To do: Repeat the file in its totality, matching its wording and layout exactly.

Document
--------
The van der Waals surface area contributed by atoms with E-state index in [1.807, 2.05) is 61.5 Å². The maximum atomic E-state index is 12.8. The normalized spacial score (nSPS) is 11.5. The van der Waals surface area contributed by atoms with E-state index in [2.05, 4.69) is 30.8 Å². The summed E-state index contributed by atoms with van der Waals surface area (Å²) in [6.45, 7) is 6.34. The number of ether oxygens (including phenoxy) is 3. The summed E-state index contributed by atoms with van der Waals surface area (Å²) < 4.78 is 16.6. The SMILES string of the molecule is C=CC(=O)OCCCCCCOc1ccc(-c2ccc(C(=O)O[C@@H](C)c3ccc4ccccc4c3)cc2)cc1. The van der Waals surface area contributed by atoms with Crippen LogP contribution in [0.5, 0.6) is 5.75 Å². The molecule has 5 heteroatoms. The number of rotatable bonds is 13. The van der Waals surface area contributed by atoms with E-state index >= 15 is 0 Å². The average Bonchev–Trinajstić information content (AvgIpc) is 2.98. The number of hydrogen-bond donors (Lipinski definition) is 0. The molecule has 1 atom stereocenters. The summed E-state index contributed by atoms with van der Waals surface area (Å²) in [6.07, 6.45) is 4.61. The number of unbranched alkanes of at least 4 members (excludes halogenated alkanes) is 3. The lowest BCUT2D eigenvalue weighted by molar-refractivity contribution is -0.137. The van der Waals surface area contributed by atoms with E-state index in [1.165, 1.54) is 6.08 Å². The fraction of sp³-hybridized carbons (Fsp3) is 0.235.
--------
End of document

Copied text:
The van der Waals surface area contributed by atoms with E-state index in [1.807, 2.05) is 61.5 Å². The maximum atomic E-state index is 12.8. The normalized spacial score (nSPS) is 11.5. The van der Waals surface area contributed by atoms with E-state index in [2.05, 4.69) is 30.8 Å². The summed E-state index contributed by atoms with van der Waals surface area (Å²) in [6.45, 7) is 6.34. The number of ether oxygens (including phenoxy) is 3. The summed E-state index contributed by atoms with van der Waals surface area (Å²) < 4.78 is 16.6. The SMILES string of the molecule is C=CC(=O)OCCCCCCOc1ccc(-c2ccc(C(=O)O[C@@H](C)c3ccc4ccccc4c3)cc2)cc1. The van der Waals surface area contributed by atoms with Crippen LogP contribution in [0.5, 0.6) is 5.75 Å². The molecule has 5 heteroatoms. The number of rotatable bonds is 13. The van der Waals surface area contributed by atoms with E-state index >= 15 is 0 Å². The average Bonchev–Trinajstić information content (AvgIpc) is 2.98. The number of hydrogen-bond donors (Lipinski definition) is 0. The molecule has 1 atom stereocenters. The summed E-state index contributed by atoms with van der Waals surface area (Å²) in [6.07, 6.45) is 4.61. The number of unbranched alkanes of at least 4 members (excludes halogenated alkanes) is 3. The lowest BCUT2D eigenvalue weighted by molar-refractivity contribution is -0.137. The van der Waals surface area contributed by atoms with E-state index in [1.165, 1.54) is 6.08 Å². The fraction of sp³-hybridized carbons (Fsp3) is 0.235.